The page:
I’ve always been a reader. Ever since I was a little girl, I loved to have stories read to me, and once I became an older child, it was always such a treat to visit the local library and load my arms with books I would take home to read, where I would lose myself in adventures.
I guess it’s not surprising that I became a librarian when I grew up—in fact, my 15-year anniversary with the Chicago Public Library is approaching in February. Needless to say, it is the longest I’ve ever held a job, and the one that’s reflected my passions the most.
Libraries, and especially free access to books, tie into #MentalHealthMonday in a few ways. Losing yourself in a story can be one of the healthier methods of escaping the stress and anxieties of real life. Studies have also proven that fiction readers often have a greater sense of empathy because through fiction they have developed the ability to walk in the shoes of other characters—sometimes a character who is completely different from them and who they would have known nothing about–and share their experience and learn about it. That includes, of course, stories about mental health.
When I first received my diagnosis of bipolar disorder, I couldn’t get enough of reading people’s memoirs about it. You would think this would have caused me trauma, and at times I did flinch at experiences that mirrored mine a little too closely. It also, however, gave me a sense of comfort. It demonstrated to me that I was not alone—other people had shared my experience and my symptoms, and recovered.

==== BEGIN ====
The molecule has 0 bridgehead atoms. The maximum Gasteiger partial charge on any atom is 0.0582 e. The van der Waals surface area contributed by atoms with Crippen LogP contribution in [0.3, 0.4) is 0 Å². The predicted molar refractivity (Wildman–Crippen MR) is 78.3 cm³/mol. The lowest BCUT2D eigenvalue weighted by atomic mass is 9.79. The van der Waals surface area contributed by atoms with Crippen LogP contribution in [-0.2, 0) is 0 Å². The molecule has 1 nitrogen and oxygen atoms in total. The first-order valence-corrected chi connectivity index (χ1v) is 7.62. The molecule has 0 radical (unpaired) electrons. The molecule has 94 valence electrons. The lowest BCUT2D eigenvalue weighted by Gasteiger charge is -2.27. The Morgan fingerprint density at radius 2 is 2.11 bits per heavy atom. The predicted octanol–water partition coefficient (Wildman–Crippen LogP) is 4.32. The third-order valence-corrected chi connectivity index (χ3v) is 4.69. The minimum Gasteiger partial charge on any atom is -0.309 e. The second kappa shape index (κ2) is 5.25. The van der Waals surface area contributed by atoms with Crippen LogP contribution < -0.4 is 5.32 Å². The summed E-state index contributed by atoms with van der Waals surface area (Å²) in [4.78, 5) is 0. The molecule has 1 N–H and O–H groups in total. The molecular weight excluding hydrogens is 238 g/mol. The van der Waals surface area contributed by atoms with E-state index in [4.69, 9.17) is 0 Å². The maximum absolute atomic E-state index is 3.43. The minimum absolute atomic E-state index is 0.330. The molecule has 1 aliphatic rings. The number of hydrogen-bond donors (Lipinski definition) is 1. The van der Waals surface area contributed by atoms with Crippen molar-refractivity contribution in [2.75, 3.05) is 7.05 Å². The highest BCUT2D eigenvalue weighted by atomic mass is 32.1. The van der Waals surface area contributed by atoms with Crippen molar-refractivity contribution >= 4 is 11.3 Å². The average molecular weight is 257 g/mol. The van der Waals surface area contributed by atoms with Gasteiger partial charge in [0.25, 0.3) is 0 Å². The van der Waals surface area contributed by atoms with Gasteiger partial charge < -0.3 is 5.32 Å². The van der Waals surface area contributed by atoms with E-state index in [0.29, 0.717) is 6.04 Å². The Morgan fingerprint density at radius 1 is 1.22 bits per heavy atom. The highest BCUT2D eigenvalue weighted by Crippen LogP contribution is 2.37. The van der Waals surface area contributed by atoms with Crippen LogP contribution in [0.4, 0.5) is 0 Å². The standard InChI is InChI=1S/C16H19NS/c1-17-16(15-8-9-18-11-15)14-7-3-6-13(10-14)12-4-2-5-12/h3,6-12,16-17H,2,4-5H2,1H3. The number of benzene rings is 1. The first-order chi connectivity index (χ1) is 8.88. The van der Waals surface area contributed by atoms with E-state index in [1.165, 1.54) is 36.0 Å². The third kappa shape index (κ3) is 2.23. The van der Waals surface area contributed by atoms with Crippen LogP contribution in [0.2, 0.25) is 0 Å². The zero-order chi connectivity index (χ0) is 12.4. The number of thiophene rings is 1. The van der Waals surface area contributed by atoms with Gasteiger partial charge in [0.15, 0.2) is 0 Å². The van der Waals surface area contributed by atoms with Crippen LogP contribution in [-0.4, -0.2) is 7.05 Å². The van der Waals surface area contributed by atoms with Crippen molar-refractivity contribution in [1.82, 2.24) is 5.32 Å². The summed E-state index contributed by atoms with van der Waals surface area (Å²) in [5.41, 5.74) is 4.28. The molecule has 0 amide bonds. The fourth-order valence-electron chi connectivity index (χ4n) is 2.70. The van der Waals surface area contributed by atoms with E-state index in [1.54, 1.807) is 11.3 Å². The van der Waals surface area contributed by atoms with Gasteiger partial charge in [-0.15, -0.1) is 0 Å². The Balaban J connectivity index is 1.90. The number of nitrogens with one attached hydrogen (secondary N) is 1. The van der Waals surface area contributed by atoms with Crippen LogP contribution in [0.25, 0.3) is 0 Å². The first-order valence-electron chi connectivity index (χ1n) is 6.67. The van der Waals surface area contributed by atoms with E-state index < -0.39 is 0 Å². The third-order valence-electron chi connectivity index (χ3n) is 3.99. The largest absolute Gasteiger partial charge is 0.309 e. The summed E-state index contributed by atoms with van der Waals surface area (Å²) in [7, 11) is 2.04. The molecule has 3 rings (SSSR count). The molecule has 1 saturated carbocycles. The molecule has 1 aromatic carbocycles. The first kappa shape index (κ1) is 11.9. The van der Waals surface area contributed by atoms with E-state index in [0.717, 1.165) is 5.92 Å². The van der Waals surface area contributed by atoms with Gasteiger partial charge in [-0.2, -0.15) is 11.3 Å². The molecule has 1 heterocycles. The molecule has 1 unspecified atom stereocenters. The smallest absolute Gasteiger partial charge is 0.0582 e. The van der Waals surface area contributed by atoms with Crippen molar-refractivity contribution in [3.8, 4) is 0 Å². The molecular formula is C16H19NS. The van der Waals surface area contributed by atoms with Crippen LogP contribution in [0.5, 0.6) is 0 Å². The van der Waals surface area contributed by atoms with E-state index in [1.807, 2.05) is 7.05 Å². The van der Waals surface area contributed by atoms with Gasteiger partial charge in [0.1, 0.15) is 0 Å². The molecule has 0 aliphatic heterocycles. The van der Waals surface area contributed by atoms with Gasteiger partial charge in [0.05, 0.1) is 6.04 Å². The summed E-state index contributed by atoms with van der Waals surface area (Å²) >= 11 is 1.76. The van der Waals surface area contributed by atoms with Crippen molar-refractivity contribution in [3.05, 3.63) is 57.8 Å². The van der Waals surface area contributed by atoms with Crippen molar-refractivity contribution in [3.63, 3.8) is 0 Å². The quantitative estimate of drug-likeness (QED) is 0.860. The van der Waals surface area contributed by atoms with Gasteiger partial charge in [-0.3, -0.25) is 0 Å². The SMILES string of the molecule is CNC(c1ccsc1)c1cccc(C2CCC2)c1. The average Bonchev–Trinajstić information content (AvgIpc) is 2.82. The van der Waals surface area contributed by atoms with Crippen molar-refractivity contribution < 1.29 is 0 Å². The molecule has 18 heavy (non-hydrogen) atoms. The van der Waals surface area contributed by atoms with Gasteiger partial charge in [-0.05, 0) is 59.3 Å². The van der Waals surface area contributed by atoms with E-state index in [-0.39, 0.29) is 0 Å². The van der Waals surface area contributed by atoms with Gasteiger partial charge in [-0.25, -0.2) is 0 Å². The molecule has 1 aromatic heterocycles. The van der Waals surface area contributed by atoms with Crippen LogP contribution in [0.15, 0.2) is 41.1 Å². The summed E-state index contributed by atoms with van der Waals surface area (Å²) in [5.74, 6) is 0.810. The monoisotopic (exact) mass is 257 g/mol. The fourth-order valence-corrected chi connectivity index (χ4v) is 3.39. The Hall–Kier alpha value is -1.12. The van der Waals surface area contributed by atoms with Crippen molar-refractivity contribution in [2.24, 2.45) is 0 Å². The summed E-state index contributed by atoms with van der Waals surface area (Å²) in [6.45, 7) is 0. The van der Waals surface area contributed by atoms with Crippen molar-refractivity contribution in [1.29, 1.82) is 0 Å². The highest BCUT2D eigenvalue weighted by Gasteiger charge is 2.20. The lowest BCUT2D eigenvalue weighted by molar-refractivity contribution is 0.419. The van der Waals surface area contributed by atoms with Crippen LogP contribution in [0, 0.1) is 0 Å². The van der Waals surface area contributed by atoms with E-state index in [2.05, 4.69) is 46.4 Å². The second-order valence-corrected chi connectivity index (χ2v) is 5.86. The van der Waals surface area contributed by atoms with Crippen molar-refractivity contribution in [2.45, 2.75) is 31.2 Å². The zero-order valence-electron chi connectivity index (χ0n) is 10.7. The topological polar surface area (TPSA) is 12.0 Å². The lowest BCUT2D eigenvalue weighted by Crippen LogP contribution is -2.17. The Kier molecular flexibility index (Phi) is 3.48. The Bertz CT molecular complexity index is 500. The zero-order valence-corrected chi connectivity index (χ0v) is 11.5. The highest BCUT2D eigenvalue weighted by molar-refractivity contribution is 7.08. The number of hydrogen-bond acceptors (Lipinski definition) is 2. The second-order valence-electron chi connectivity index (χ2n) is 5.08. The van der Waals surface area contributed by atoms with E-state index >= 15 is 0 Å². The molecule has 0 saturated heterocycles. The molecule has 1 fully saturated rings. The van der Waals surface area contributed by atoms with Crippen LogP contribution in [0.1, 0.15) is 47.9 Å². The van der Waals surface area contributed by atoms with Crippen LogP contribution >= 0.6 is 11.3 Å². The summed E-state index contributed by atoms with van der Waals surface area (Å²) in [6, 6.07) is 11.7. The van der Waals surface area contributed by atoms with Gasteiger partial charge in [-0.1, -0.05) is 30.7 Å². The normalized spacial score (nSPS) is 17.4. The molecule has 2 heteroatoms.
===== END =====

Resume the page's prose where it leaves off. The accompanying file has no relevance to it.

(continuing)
One of the most famous of such books and also one of the ones I related to the most was Kay Redfield Jamison’s memoir An Unquiet Mind. Dr. Jamison was training in the field of psychiatry when she began to experience symptoms much like some of her bipolar patients. I related in particular to Dr. Jamison’s post-manic crash and struggle through the resultant depression. She attempted to take her life by overdosing on lithium but her brother found her and she lived. She described experiencing a sudden horrific clarity about a lot of things she had done during her manic episode, and how her brother helped her go through a stack of receipts from her manic purchases and return what they could.
She also described seeing nothing but death for a long time, visualizing tombstones everywhere. This was so close to my experience, and she described it so well, that it was uncanny. But I knew how the story ended, and what eventually would happen to Dr. Jamison. She would become a successful psychiatrist and an author who helped many, many people by being open and honest about her experience, even when it could have jeopardized her career. She not only made it through the depressive side of manic depression; she thrived. During what was absolutely the darkest and worst period of my life, this book gave me a little sliver of hope and light.
That is the power of books and stories and of course, what I also hope to affect through films in Mental Filmness. The power to learn about and experience empathy with someone else, especially when that person may be stigmatized or misunderstood in some way. So I would like to celebrate the power of books on this #MentalHealthMonday.